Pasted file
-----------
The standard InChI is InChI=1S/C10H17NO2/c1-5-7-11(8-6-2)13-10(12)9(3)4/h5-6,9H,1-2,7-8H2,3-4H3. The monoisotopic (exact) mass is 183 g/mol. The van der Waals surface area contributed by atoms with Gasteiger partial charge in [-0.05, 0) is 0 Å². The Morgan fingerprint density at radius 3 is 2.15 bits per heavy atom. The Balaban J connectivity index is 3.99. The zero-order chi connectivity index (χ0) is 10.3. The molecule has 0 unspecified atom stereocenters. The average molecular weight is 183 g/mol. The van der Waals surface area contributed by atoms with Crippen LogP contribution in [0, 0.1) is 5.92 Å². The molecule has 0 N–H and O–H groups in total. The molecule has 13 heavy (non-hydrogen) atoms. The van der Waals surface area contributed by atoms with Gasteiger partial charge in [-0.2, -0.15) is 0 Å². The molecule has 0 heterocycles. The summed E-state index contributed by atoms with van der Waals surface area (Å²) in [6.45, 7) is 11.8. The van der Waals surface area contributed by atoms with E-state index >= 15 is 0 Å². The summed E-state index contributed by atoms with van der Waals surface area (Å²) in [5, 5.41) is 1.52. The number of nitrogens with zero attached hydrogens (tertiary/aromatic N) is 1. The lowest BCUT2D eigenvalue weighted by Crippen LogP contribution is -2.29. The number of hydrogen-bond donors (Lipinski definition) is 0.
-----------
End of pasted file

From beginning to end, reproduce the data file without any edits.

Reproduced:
The standard InChI is InChI=1S/C10H17NO2/c1-5-7-11(8-6-2)13-10(12)9(3)4/h5-6,9H,1-2,7-8H2,3-4H3. The monoisotopic (exact) mass is 183 g/mol. The van der Waals surface area contributed by atoms with Gasteiger partial charge in [-0.05, 0) is 0 Å². The Morgan fingerprint density at radius 3 is 2.15 bits per heavy atom. The Balaban J connectivity index is 3.99. The zero-order chi connectivity index (χ0) is 10.3. The molecule has 0 unspecified atom stereocenters. The average molecular weight is 183 g/mol. The van der Waals surface area contributed by atoms with Crippen LogP contribution in [0, 0.1) is 5.92 Å². The molecule has 0 N–H and O–H groups in total. The molecule has 13 heavy (non-hydrogen) atoms. The van der Waals surface area contributed by atoms with Gasteiger partial charge in [-0.2, -0.15) is 0 Å². The molecule has 0 heterocycles. The summed E-state index contributed by atoms with van der Waals surface area (Å²) in [6.45, 7) is 11.8. The van der Waals surface area contributed by atoms with E-state index >= 15 is 0 Å². The summed E-state index contributed by atoms with van der Waals surface area (Å²) in [5, 5.41) is 1.52. The number of nitrogens with zero attached hydrogens (tertiary/aromatic N) is 1. The lowest BCUT2D eigenvalue weighted by Crippen LogP contribution is -2.29. The number of hydrogen-bond donors (Lipinski definition) is 0.